No other issue aside from the formation of an oil industry here offers both the greatest opportunity in decades and an existential threat to the interests of this country. The broad and fierce debate here over the last year or so has made it patently clear that neither the administration nor the people who presently staff the government agencies dealing with oil and gas are equal to the task.
What the public has seen from this government on oil readiness is a combination of duplicity, incompetence, ill-preparation and undue deference to oil companies such as ExxonMobil. The secret signing of a Production Sharing Agreement, the hidden signing bonus, absence of questioning over claimed pre-contract costs, weak provisions for environmental protection and absence of an adequate human resource base are few but ample aspects of threats facing the country’s interests now and into the future.
The question of the apportioning of proceeds from oil and exactly how they will be managed to avoid theft and political manipulation are also major issues to be resolved. With an already fractious and divisive political climate two years away from general elections, the last thing that the country needs is the `winner’ of these polls presiding over a restive society and unstable government while being at risk to weak regulatory agencies and the machinations of the oil majors.
The combined energies and resources of the people, the government and the opposition are needed in 2020 if the country is to have a real chance of benefiting from oil proceeds while warding off the dangers of the resource curse and predatory oil companies.
As said before, where this dialogue heads is entirely in the hands of President Granger and Opposition Leader Jagdeo. Given all of the unfulfilled promises that APNU+AFC made in its 2015 manifesto, that may be the proximate launching pad.
On the question of political reforms, Foundation Four of the APNU+AFC manifesto had said in part: “APNU+AFC recognize that the Constitution, in its current form, does not serve the best interest of Guyana or its people. Within three months of taking up office, APNU+AFC will appoint a Commission to amend the Constitution with the full participation of the people. The new Constitution will put the necessary checks and balances in place to consolidate our ethos of liberal democracy…” Nothing has happened here.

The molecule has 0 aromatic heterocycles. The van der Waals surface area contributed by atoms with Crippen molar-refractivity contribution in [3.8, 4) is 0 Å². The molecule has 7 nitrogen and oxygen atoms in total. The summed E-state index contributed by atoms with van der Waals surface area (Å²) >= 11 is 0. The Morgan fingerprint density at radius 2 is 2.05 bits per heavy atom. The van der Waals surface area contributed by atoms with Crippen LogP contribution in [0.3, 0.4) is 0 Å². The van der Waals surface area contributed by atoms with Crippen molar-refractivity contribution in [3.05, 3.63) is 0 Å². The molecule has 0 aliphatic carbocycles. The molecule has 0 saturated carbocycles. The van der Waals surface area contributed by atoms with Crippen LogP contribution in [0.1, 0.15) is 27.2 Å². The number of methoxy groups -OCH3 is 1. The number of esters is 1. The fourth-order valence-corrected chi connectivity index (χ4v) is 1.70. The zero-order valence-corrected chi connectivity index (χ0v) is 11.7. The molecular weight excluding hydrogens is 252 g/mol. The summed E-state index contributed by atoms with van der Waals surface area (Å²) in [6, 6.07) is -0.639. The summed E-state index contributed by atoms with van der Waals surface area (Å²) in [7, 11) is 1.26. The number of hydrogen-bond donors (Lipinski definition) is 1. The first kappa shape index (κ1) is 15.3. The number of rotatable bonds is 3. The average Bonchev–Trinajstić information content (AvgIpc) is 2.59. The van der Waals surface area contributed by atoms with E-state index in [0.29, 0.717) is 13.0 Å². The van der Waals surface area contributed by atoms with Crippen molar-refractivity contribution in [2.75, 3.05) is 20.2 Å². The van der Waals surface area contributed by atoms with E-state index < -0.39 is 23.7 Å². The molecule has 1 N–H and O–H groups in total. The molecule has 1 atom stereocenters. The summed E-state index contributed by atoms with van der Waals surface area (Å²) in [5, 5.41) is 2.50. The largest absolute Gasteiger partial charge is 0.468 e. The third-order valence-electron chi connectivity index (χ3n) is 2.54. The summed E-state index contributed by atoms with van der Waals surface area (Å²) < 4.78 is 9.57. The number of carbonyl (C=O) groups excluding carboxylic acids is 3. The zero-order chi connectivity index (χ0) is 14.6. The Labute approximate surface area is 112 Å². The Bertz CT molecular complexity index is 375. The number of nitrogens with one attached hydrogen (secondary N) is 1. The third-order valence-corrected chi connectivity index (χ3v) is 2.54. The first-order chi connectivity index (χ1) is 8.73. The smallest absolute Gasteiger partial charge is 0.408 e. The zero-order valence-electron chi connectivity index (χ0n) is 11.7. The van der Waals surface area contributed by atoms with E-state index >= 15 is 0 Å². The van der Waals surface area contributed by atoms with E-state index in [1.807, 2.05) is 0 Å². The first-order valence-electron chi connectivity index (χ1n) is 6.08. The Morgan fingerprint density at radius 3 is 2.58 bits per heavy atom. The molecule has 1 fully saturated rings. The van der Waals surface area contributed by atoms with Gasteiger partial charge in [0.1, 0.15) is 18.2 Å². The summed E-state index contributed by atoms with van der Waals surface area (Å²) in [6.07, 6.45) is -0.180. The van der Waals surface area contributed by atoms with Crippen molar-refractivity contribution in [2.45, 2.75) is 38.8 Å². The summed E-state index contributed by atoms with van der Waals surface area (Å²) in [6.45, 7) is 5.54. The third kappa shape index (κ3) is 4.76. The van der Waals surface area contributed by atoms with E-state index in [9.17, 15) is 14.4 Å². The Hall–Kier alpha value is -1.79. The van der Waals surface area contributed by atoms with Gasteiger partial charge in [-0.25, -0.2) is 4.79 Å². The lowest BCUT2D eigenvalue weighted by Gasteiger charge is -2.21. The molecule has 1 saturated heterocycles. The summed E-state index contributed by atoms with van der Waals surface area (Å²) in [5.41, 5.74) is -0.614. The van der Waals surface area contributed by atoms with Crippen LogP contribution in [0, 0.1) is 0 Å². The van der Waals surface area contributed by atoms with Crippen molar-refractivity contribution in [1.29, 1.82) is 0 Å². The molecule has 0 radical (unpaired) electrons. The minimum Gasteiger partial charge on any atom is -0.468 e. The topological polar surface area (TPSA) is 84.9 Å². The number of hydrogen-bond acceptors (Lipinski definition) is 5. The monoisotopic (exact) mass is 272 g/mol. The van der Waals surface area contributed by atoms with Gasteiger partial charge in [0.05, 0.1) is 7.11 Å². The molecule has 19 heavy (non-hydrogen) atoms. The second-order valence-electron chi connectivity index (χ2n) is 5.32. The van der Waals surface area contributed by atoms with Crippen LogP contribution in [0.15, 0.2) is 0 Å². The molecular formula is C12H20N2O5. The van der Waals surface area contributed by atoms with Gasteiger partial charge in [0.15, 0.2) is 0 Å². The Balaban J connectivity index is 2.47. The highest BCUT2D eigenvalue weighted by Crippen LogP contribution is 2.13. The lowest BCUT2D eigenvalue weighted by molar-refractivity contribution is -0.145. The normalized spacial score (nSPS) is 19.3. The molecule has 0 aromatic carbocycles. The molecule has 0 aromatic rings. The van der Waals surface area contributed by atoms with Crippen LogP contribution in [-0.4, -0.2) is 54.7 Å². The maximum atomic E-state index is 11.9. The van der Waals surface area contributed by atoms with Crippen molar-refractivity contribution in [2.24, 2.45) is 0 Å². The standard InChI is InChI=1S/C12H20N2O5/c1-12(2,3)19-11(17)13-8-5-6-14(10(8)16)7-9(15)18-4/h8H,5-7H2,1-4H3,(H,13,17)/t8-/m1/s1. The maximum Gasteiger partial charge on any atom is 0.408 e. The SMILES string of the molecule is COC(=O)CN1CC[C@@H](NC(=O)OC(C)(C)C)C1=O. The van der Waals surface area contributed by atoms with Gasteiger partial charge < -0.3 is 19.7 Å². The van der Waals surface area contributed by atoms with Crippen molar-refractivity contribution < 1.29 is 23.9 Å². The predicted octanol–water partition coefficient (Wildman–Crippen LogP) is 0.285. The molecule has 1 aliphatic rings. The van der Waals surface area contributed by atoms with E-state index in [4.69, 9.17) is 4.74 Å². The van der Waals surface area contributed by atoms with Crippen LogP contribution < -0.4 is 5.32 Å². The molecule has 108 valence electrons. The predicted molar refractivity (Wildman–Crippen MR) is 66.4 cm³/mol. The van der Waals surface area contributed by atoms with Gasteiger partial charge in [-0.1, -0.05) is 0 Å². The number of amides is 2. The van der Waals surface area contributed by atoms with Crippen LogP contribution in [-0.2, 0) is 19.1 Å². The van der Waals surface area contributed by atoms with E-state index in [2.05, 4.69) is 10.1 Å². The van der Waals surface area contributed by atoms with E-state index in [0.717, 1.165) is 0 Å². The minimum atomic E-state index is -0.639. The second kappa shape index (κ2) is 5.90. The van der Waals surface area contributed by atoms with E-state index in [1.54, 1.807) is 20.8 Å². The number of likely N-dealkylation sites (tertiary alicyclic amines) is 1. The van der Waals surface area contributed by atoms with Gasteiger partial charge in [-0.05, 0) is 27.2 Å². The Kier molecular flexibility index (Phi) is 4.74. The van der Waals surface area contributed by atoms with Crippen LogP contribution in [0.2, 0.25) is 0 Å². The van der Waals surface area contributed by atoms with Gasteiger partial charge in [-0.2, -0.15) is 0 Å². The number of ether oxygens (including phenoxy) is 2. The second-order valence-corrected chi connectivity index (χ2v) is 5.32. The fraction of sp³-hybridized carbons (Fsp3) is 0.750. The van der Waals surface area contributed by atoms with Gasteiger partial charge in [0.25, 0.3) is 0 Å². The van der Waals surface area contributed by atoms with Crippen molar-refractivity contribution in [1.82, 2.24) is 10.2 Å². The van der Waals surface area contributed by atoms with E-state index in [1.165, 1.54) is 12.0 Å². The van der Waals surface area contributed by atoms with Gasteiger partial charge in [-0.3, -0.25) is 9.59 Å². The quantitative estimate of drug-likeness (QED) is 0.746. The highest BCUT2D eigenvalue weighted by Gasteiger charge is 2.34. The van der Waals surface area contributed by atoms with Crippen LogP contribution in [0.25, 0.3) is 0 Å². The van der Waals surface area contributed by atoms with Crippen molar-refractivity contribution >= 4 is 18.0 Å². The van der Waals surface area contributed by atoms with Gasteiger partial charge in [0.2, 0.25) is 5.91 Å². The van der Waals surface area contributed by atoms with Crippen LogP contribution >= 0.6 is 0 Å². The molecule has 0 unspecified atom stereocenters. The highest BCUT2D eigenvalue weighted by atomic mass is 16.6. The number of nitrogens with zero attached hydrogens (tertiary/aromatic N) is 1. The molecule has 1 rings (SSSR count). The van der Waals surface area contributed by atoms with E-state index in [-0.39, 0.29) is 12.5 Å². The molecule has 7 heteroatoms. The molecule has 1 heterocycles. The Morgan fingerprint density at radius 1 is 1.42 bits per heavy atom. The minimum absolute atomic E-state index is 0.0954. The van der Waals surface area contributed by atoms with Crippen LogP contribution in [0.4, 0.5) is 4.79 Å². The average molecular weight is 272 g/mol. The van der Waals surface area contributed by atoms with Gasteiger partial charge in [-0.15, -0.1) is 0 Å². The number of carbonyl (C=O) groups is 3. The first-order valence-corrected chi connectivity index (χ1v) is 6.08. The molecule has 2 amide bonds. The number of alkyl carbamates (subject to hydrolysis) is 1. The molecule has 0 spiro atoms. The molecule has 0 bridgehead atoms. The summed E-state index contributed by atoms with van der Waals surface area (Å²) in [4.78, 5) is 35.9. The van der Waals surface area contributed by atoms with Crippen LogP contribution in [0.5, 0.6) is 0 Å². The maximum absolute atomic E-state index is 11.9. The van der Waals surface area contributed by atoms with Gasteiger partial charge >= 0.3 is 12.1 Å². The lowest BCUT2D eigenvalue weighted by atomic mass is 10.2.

Among the elements of APNU+AFC’s proposed revised constitution were:
1. The President should be elected by a majority of electors.
2. There should be separate elections to the presidency and the national assembly
3. Executive power should be shared between the President, the Prime Minister and the Cabinet.
4. The Cabinet should comprise members of the parties which have achieved at least 15% of the vote of the national elections.
5. The Prime Minister shall be the person who secures the second highest votes in the presidential elections.
6. The members of the Cabinet are subject to the approval of, and removal by, the national assembly.
President Granger is said to have signalled that the government wants to have bilateral talks on oil and gas, crime and the environment while the PPP is to consider the way forward and whether other areas should be added to the list.
The prospect of high-level talks is one optimistic note in the recent cascade of discord on many fronts. President Carter should be commended for his continuing interest in the welfare of the country.